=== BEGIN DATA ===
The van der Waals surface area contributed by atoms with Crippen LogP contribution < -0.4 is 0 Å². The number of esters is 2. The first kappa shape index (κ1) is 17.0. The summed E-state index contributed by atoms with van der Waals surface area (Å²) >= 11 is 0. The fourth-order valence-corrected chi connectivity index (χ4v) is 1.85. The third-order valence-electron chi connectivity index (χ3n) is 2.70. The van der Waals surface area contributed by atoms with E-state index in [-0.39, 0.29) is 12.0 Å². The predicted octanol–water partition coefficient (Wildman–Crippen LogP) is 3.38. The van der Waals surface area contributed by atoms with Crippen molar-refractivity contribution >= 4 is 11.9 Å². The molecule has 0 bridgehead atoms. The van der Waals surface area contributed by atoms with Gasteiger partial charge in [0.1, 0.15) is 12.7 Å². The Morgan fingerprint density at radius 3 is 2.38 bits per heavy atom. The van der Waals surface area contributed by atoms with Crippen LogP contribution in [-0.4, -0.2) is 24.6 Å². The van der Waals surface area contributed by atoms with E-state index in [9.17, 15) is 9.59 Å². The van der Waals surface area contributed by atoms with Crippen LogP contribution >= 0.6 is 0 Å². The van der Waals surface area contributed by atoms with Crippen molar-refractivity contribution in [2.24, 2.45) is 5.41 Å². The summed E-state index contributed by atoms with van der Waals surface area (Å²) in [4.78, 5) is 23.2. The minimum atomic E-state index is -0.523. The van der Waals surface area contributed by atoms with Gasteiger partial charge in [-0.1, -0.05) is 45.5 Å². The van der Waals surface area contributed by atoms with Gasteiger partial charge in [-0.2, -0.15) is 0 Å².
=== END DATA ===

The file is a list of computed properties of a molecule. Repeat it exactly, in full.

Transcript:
The van der Waals surface area contributed by atoms with Crippen LogP contribution < -0.4 is 0 Å². The number of esters is 2. The first kappa shape index (κ1) is 17.0. The summed E-state index contributed by atoms with van der Waals surface area (Å²) >= 11 is 0. The fourth-order valence-corrected chi connectivity index (χ4v) is 1.85. The third-order valence-electron chi connectivity index (χ3n) is 2.70. The van der Waals surface area contributed by atoms with E-state index in [-0.39, 0.29) is 12.0 Å². The predicted octanol–water partition coefficient (Wildman–Crippen LogP) is 3.38. The van der Waals surface area contributed by atoms with Crippen molar-refractivity contribution >= 4 is 11.9 Å². The molecule has 0 bridgehead atoms. The van der Waals surface area contributed by atoms with Gasteiger partial charge in [0.1, 0.15) is 12.7 Å². The Morgan fingerprint density at radius 3 is 2.38 bits per heavy atom. The van der Waals surface area contributed by atoms with Crippen LogP contribution in [-0.4, -0.2) is 24.6 Å². The van der Waals surface area contributed by atoms with E-state index in [9.17, 15) is 9.59 Å². The van der Waals surface area contributed by atoms with Crippen LogP contribution >= 0.6 is 0 Å². The van der Waals surface area contributed by atoms with Crippen molar-refractivity contribution in [2.24, 2.45) is 5.41 Å². The summed E-state index contributed by atoms with van der Waals surface area (Å²) in [4.78, 5) is 23.2. The minimum atomic E-state index is -0.523. The van der Waals surface area contributed by atoms with Gasteiger partial charge in [-0.1, -0.05) is 45.5 Å². The van der Waals surface area contributed by atoms with Gasteiger partial charge in [-0.2, -0.15) is 0 Å².